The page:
First Choice now has a five-strong team managing refrigeration parts, which previously was an area it had little focus on, while steps have begun to introduce ISO9001 into the business to help streamline its systems.

The company now holds more than 22,000 different lines of stock, which it claims enables it to fulfil an average 70% first-time pick.

Bate, though, points out that there are still quite a few brands which don’t have any arrangements in place for holding spare parts stock in the UK.

“In a world where every item is required yesterday, it is frustrating to have to wait days for information and sometimes weeks for the supply of what could be deemed common parts, especially when our customers are working to tight KPI with their customers,” he says. “We offer a one-stop-shop and in doing so are always looking at the opportunity to help support these brands with a spare parts policy for the UK wherever possible.”

Caterparts’ Gamble notes that there is growing pressure on engineers to have instant access to spares, with the average van likely to contain £2,000 to £5,000 of spare parts. He says that more engineers are asking it to look at additional equipment which may be out of their specialist zone and in turn they rely on the company to help them with parts identification and fault analysis.

“We believe we should focus on our strengths and support the engineers with the best catalogues and training we can offer within that core field of warewashing,” he says. “Frustrations come to fruit when we do all of the work and the parts are then ordered from European suppliers only to find their substitutes are not always suitable!”

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There is no escaping the fact that the spare parts landscape has become increasingly well populated within the last few years. Mark Brooks, director of LF Spare Parts, which has its headquarters in Italy but has recently put down roots in the UK, suggests it’s the extent of the online competition nowadays that is really impacting the market on a global scale.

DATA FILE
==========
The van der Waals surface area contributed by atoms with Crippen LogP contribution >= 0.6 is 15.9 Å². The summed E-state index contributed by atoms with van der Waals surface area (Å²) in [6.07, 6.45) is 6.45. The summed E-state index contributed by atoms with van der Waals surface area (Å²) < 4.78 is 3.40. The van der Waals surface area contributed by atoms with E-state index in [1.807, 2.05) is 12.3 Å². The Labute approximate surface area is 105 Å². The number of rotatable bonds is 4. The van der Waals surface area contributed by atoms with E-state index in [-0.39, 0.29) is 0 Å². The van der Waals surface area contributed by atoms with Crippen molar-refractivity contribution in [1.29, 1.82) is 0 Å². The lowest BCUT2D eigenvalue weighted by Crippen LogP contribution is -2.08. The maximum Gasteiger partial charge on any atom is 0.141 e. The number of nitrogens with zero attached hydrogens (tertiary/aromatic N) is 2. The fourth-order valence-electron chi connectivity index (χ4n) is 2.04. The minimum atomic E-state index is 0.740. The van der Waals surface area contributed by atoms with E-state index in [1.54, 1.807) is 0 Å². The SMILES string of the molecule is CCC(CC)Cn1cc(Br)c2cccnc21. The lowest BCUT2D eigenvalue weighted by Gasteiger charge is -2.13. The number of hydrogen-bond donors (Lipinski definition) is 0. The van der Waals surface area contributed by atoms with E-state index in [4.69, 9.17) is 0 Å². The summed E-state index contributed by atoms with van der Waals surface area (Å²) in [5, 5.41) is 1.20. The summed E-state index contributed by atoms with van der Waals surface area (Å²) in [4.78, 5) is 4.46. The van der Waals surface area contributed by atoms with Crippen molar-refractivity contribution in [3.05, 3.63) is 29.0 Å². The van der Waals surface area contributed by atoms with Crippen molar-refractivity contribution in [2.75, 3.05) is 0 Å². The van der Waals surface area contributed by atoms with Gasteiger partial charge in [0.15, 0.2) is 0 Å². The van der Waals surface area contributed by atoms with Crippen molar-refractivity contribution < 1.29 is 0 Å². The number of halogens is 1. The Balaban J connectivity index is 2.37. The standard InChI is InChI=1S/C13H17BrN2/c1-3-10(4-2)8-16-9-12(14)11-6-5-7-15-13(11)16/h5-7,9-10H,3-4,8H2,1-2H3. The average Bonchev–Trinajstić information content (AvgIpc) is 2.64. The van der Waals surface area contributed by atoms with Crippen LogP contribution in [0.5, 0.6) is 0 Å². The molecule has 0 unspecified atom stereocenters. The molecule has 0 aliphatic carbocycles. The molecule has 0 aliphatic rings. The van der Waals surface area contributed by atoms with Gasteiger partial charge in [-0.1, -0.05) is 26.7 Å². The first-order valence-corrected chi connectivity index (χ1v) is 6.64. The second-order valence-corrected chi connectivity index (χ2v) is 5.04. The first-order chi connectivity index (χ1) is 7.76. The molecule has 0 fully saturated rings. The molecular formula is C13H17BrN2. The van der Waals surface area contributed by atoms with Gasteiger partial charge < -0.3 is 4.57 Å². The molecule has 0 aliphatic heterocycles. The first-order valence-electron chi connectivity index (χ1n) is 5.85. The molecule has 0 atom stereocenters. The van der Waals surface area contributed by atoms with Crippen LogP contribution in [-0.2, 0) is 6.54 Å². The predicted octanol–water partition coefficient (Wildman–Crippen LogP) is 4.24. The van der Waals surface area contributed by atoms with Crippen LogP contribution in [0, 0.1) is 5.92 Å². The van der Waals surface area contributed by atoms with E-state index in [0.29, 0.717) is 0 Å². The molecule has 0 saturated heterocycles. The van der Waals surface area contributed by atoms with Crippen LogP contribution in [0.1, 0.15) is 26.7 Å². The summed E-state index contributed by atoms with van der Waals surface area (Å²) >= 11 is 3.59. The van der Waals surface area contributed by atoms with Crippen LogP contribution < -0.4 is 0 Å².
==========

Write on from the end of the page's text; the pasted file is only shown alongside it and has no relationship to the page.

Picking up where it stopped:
“In some cases, this is driving prices for spare parts to unsustainable levels which will impact on the overall service and quality delivered,” he says. “These new channels — along with the traditional ones — are making it ever easier for end-users to source spares direct, thus cutting the service companies out of the loop. By sourcing from a professional spare parts company, the service and maintenance providers will save time and money and benefit from the highest standards of service and quality.”

LF says its European hub holds 40,000 spare parts in stock, cross-referenced to 270,000 manufacturers’ codes, but while it has been trading globally for the best part of 30 years it has only recently moved to establish a local presence in the UK.

Brooks insists the expansion is paying dividends: “We certainly cannot complain because since we opened our sales office in the UK last year it has been fantastic to see the positive reaction from the market — both service companies and OEMs — in all sectors that we operate.”

Another relative newcomer to the UK market, but also with a powerful European engine behind it, is GEV Catering Spares. Its Lincolnshire-based support team has access to a central warehouse in Europe that stocks £6m of parts, including items such as refrigerated gaskets, which it highlights as a real growth area for the business.

Bryn Vivian, sales and administration director at GEV UK, believes there are some serious changes in store for the spares market over the next few years. “Currently over half of orders placed by our customers are made online,” he says. “We see this figure growing, with more parts and brands as well as technical information, being made available on the internet. It is in companies’ interests to keep up to date with online developments in order to maintain a competitive edge.”

Vivian also suggests that a greater focus on value for money, especially for public sector budgets, will impact the way in which customers shop around for spare parts. GEV’s main objective, he adds, is to continue growing the business.

“As we have taken over 20,000 orders so far we are well on our way. However, this growth will not be at the detriment of customer care. GEV will continue to provide the highest level of support to service companies of all sizes. Above all, we will remain a technically competent and knowledgeable company that provides its customers with the best possible information allowing for the right part to be ordered first time. Such a service is what the industry requires in a dynamic and changing market place.”

Spares suppliers have evolved and adapted to market conditions in a manner that would perhaps frighten other areas of the market. But with the sector braced for further changes in the years ahead that willingness to adjust can only be a good thing. Completely paperless systems, enhanced delivery options and greater IT enablement on parts ordering and account information are just a selection of the advances predicted to be seen in the near future.

Catering equipment parts, it would seem, have never been so in vogue.

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Andrew Seymour

The author Andrew Seymour